Cranberries are members of the same plant family that includes blueberries and Rhododendron flowers, but they are similar to citrus fruits in their sour taste. The tartness of cranberries may be due to the amount of natural fruit acids they contain.
Cranberries do contain citric acid, but a very minute amount compared to true citrus fruits such as lemons and grapefruit. According to biochemical company Sigma-Aldrich, a 6-ounce serving of a commercially prepared cranberry juice cocktail contains 0.28 grams of citric acid. Cranberries also contain ascorbic acid, which is another name for vitamin C. A cup of whole cranberries provides you with 13.3 milligrams of ascorbic acid.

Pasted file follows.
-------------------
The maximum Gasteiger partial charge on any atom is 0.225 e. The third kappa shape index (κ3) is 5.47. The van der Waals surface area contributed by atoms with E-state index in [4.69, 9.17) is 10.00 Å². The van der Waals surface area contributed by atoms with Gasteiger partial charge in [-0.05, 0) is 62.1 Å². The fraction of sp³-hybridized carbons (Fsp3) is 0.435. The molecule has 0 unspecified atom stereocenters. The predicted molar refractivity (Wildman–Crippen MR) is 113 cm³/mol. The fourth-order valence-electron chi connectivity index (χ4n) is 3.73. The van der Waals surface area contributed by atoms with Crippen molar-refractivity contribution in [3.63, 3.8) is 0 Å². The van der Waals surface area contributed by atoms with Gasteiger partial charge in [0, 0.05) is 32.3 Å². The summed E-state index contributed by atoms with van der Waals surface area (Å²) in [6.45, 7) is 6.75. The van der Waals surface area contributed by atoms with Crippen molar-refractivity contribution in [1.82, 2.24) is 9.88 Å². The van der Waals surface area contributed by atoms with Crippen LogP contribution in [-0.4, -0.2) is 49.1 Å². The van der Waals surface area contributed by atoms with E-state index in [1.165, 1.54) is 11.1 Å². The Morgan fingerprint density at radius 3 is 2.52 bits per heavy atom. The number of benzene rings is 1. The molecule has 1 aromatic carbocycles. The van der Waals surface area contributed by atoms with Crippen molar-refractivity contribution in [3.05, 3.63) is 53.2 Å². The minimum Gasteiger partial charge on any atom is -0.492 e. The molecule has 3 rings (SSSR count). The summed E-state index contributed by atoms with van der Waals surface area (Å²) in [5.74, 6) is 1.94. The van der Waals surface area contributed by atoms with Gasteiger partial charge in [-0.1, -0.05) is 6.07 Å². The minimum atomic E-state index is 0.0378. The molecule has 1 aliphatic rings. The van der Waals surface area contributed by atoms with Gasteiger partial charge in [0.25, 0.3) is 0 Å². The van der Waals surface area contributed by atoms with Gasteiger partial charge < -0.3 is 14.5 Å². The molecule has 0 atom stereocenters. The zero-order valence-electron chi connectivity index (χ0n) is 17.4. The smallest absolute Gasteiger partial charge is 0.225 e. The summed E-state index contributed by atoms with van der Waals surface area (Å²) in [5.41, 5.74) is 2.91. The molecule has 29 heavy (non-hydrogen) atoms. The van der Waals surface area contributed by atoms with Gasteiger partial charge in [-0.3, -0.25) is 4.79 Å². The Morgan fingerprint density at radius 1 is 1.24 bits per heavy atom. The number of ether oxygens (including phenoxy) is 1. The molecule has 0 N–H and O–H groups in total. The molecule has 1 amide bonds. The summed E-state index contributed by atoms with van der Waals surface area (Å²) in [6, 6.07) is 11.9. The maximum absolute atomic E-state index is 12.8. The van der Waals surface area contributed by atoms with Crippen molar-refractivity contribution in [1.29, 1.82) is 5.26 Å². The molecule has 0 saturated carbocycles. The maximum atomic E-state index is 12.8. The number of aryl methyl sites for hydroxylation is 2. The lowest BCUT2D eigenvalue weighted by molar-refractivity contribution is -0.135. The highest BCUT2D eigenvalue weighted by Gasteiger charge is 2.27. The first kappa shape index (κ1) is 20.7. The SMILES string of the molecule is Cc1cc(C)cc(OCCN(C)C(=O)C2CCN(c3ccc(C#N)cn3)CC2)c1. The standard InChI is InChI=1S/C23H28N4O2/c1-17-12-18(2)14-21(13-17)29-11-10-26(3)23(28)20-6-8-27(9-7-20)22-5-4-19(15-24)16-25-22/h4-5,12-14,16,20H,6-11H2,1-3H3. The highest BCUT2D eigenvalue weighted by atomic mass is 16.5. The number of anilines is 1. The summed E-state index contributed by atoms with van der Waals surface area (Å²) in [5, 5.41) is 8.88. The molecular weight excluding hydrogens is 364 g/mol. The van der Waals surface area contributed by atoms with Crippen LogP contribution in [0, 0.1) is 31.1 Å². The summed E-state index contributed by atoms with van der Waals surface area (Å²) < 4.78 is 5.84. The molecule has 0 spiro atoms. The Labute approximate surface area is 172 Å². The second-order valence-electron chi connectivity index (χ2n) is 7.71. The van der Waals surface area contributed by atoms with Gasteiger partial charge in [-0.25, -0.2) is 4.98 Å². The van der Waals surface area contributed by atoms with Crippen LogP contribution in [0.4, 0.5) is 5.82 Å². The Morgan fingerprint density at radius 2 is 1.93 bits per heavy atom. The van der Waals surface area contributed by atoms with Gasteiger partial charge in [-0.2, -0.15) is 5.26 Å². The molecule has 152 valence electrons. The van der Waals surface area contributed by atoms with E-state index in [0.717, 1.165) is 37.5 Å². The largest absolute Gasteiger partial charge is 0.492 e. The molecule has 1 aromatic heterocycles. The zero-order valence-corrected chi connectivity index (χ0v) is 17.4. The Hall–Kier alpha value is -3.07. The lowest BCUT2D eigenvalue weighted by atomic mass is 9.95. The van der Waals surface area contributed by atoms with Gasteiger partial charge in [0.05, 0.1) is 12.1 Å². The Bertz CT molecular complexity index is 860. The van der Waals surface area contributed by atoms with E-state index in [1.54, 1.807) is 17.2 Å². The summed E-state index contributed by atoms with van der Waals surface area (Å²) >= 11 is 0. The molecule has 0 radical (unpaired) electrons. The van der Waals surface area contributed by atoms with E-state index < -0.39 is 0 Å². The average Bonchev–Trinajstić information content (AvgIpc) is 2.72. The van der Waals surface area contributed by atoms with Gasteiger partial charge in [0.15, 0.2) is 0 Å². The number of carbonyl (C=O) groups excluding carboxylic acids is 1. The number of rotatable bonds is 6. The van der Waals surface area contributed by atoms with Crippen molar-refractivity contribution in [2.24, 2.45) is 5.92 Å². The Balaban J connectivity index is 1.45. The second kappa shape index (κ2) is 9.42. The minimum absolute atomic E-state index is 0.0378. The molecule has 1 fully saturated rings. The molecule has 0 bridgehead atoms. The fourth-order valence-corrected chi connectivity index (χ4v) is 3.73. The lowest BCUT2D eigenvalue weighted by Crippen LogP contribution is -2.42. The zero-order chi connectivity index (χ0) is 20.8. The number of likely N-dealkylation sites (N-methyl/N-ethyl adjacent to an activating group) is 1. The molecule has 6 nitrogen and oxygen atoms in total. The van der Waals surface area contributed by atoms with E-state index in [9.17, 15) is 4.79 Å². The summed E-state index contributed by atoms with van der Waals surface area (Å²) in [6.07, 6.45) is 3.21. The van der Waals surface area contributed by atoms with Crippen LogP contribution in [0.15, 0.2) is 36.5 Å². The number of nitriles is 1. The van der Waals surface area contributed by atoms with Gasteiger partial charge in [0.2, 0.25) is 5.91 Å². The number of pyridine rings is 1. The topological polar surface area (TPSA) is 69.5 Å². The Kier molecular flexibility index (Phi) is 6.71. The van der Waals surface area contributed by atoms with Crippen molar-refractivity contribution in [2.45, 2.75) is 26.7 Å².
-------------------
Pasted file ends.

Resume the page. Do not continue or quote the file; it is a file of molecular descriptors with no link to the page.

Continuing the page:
The citric acid content of cranberry juice helps make it acidic. A study published in the "European Journal of Clinical Nutrition" in October 2002 reported that drinking cranberry juice made urine more acidic -- a property that might be useful in preventing urinary tract infections and treating bladder and kidney stones. Cranberries also contain compounds called proanthocyanidins, which may help prevent infection-causing bacteria from sticking to the walls of the urinary tract.
- European Journal of Clinical Nutrition: Effect of blackcurrant-, cranberry- And Plum Juice Consumption On Risk Factors Associated with Kidney Stone Formation
- Drugs.com: Cranberry
- The Cranberry Institute: About Cranberries
- USDA National Nutrient Database: Cranberries, Raw
- Sigma-Aldrich: Cranberry (Vaccinium Macrocarpon)